Right now I have an oil filled radiator inside, and it only takes a few minutes to heat the place up to a comfortable level to work in. In other colder climates, this would take awhile longer. But it should work just fine.

    Also, using the stove/oven will warm things up too. Baking a loaf of bread might result in opening a few windows just to keep the temp down except in colder climates.

Margaret - February 9, 2011 Reply

Another cliffhanger. So cruel! It’s torture.

Jay Creighton - February 9, 2011 Reply

This is exciting. I’ve been watching Bill’s progress since last summer, and it has come quite a long way since then. I recently commented to him that if there were awards for storage space and useable countertop area, he’d take top honors in the tiny house category. Man does he have storage, and you haven’t even come close to seeing it all yet. It’s impressive. I also like the under-cabinet electrical chase. What I hadn’t seen “til now is the propane and battery storage compartments… I absolutely LOVE that solution. Brilliant! Thanks for sharing this with us Bill, and thank you Kent for making this extensive and detailed documentary. It provides a lot of insight and I’m sure it will inspire many people. Great job!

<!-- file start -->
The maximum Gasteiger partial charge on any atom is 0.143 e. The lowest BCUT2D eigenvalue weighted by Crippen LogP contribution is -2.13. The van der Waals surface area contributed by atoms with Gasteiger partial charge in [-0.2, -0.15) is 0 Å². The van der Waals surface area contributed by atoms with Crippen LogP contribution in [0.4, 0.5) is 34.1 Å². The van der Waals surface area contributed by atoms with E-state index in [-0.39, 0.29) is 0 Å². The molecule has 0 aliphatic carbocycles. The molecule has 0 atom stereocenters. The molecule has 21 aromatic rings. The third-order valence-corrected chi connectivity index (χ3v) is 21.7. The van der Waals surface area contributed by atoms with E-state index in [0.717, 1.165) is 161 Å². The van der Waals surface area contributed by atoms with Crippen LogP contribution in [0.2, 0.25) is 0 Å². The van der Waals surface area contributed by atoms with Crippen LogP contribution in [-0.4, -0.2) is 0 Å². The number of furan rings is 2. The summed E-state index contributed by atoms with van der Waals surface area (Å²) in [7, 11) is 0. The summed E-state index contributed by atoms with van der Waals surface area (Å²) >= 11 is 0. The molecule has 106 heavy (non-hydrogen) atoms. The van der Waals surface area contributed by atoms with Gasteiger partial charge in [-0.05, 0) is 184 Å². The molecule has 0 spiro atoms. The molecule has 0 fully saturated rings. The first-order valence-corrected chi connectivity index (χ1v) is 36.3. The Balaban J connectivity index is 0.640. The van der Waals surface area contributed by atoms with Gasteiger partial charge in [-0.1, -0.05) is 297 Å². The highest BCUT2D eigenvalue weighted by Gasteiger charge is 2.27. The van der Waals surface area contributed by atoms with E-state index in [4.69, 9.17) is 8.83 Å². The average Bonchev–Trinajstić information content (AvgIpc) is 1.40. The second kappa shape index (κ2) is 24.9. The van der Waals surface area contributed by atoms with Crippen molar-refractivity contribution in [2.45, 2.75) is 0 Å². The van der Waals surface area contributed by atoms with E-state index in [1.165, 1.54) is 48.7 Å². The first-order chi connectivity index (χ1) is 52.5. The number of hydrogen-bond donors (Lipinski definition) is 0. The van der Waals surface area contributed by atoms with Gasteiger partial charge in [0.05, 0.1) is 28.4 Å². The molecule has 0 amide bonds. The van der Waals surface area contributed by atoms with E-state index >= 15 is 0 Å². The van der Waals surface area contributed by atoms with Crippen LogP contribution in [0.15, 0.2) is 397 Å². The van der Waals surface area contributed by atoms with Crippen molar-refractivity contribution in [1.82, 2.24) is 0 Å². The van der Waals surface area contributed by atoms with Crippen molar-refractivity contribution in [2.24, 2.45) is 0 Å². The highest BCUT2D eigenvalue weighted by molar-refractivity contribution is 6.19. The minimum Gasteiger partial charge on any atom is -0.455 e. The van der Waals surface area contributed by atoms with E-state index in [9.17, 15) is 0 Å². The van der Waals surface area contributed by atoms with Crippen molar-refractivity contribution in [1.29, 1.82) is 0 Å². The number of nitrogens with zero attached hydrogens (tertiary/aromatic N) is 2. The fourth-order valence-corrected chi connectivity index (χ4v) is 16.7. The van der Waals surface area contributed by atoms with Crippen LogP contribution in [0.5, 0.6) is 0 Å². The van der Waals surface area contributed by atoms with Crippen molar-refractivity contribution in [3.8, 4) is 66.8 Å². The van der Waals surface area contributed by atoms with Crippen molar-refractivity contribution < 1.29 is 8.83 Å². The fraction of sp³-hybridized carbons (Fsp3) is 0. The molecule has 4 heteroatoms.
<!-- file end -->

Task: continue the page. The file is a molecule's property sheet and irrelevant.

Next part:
Bill - February 10, 2011 Reply

    Thanks for the encouragement Jay. There were a lot of trade offs in building the trailer. However, since I planned to travel a bit, storage was critical. The trailer had to be self contained and able to hold everything I needed. So, living space was sacrificed for the storage space. If I was moving the trailer to one spot to stay, I would have left more open space inside and built additional storage space where it was parked.

    The propane and battery compartment is insulated to take the colder weather. Placing them on the trailer tongue is basically the only way to have the connections without using up interior space. Plus, the compartments need to be vented for avoid buildup of fumes. The outside compartment allows for venting, without bleeding off the interior heat.

Grant - February 9, 2011 Reply

it would help everyone building a tiny house if they actually studied RV construction, boat construction , as they are in the business for best use of space and appliances .plumbing ,ac/dc distribution..